When it comes to education, "efficiency" is always a controversial term. To some, making education more efficient is simply a matter of better budget management and improved allocation of resources. But to many others, speaking in these terms at all when talking about a child's right to learn seems inappropriate.
And even though funding levels matter, the truth is more money doesn't necessarily increase education quality. In Latin America, we know that well. We have regional average spending that is comparable to the OECD average of 5 percent of GDP -- with some individual countries spending over 6 -- yet our test scores are at the very bottom of the major international rankings (such as the OECD's Program for International Student Assessment, or PISA) and fewer than half of our students are even finishing high school.
"Spending explains less than a fifth of the performance difference among countries -- that is, two countries with similar spending can produce very different educational results," says the OECD's Andreas Schleicher in a recent report from private school operator GEMS Education Solutions. This discrepancy means that, however taboo discussions of efficiency are, a better understanding of how best spend the limited funds available for education is fundamental.
Indeed, policy priorities are defined by the budget. Yet neither policymakers nor academic experts are clear on how different spending models ultimately impact the learning process. Is there a direct relationship between more spending on teacher training and an increase in student achievement? Will more money for school infrastructure lead to improved national test scores? Do investments in education technology truly prepare kids for 21st Century jobs?
We need to better understand these questions, and the systemic impact of funding on human capital development. The GEMS Education report, "The Efficiency Index: Which Education Systems Deliver the Best Value for Money?" offers some much-needed insight by evaluating the 30 countries of the OECD group of advanced economies.
The GEMS Report, compiled by a team of international academic experts and practitioners led by Economics Professor Peter Dolton, presents a number of interesting case studies of countries that have found success using different models. "The merit of looking at questions of efficiency, I believe, is not simply to find out which systems are more efficient than others," says Lord Andrew Adonis, former Education Minister of the UK. "Rather, it is to use efficiency as a lens through which to examine how excellent results can be achieved in different environments, and using varying methods."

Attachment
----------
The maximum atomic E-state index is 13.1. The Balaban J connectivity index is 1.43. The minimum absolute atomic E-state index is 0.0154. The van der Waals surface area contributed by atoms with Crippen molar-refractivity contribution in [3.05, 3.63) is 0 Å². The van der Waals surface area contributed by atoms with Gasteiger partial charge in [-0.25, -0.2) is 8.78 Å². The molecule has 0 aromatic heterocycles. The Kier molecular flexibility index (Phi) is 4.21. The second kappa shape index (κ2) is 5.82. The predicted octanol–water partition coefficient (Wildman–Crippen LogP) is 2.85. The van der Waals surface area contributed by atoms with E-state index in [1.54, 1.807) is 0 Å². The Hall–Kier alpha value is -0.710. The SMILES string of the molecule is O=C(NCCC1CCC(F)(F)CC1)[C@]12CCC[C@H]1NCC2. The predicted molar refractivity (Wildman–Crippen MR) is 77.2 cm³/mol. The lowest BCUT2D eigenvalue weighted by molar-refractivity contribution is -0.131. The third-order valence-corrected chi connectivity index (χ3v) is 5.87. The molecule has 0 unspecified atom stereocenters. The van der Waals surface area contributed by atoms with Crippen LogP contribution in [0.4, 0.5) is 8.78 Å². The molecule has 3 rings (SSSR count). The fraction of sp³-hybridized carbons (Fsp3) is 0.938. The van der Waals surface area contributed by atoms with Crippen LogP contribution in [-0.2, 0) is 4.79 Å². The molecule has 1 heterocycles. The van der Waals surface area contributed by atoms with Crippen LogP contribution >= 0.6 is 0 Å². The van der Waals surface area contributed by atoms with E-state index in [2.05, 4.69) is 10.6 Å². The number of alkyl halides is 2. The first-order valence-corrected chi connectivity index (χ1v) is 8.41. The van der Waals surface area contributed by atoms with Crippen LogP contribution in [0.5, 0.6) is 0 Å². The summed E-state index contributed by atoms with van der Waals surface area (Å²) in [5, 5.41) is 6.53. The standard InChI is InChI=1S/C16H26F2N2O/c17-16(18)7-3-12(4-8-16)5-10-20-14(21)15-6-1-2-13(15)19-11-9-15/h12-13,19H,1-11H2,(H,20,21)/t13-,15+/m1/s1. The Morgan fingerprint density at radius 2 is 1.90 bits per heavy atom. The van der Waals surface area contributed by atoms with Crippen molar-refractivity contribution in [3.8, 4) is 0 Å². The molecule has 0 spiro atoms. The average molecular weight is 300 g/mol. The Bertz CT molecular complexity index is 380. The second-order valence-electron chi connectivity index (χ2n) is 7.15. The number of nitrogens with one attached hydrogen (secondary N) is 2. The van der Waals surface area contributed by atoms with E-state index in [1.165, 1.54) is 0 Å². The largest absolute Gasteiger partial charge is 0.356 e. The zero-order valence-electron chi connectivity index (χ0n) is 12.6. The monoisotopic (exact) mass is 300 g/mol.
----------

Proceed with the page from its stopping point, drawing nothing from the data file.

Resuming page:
Their main conclusion? That "teacher salaries and class size, measured in terms of pupil/teacher ratio, are the only two contributing factors, of the 63 different components studied, that have demonstrable impact on education outcomes." The best performing countries -- like Finland and South Korea -- strike the most effective balance in their spending, since GEMS finds that "there is a point beyond which increased investment does not guarantee an increased return." The lower performers, including Brazil, Greece and Indonesia, pass that point and get very little quality for their often high levels of spending.
The education leaders show that there is no one magic formula. Finland's teachers receive salaries that fall below the European median, while performing the best. And Korea sees a major discrepancy in funding between the "hard sciences" and other, more creative coursework, but all of its scores rank among the world's best. As Adonis argues, "high achieving education systems come in more than one form, and broadly equivalent...spending levels can generate very different methods and cultures of learning."
One area that the GEMS report doesn't focus on is the role of political economy -- the way in which different institutional and political arrangements provide better or worse incentives for the allocation of state resources. While there are clearly good and bad policy options, in many countries there are also possible -- and impossible -- political realities that must be taken into account.
That is why the best policies proposed with the best of intentions by reformers oftentimes hit a brick wall due to the ineffectiveness of public institutions, or the outright opposition of interest groups or influential stakeholders. The true struggle for more efficiency is more often fought in the gritty realm of politics than in the academic reports of think tanks and research organizations.
Progress in the political realm often comes down to leadership -- not only to define and communicate the best policies, but also to rally support and create buy in from society for reform. Unfortunately, that is precisely the type of leadership that is too often lacking in emerging economies -- but hopefully cutting edge research like GEMS can help push this debate forward.